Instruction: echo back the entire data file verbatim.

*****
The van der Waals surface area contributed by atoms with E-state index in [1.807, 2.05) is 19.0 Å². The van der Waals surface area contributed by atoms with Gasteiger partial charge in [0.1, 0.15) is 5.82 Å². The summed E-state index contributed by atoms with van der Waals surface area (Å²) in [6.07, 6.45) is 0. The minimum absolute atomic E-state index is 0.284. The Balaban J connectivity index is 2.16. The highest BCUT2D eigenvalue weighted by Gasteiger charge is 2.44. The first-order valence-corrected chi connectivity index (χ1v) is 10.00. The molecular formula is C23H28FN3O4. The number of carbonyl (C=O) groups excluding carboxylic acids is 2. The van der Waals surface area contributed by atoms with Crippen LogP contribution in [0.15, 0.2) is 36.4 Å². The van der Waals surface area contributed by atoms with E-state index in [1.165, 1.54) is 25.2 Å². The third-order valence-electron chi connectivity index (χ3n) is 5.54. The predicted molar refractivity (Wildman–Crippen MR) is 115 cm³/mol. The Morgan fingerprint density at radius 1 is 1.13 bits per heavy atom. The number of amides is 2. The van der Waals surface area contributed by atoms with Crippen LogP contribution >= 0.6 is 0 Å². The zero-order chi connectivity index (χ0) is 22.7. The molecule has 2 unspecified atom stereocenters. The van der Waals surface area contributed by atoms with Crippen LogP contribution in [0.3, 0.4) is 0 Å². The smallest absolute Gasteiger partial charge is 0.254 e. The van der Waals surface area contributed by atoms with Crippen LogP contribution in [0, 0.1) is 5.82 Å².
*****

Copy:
The van der Waals surface area contributed by atoms with E-state index in [1.807, 2.05) is 19.0 Å². The van der Waals surface area contributed by atoms with Gasteiger partial charge in [0.1, 0.15) is 5.82 Å². The summed E-state index contributed by atoms with van der Waals surface area (Å²) in [6.07, 6.45) is 0. The minimum absolute atomic E-state index is 0.284. The Balaban J connectivity index is 2.16. The highest BCUT2D eigenvalue weighted by Gasteiger charge is 2.44. The first-order valence-corrected chi connectivity index (χ1v) is 10.00. The molecular formula is C23H28FN3O4. The number of carbonyl (C=O) groups excluding carboxylic acids is 2. The van der Waals surface area contributed by atoms with Crippen LogP contribution in [0.15, 0.2) is 36.4 Å². The van der Waals surface area contributed by atoms with E-state index in [1.165, 1.54) is 25.2 Å². The third-order valence-electron chi connectivity index (χ3n) is 5.54. The predicted molar refractivity (Wildman–Crippen MR) is 115 cm³/mol. The Morgan fingerprint density at radius 1 is 1.13 bits per heavy atom. The number of amides is 2. The van der Waals surface area contributed by atoms with Crippen LogP contribution >= 0.6 is 0 Å². The zero-order chi connectivity index (χ0) is 22.7. The molecule has 2 unspecified atom stereocenters. The van der Waals surface area contributed by atoms with Crippen LogP contribution in [0.3, 0.4) is 0 Å². The smallest absolute Gasteiger partial charge is 0.254 e. The van der Waals surface area contributed by atoms with Crippen LogP contribution in [0, 0.1) is 5.82 Å².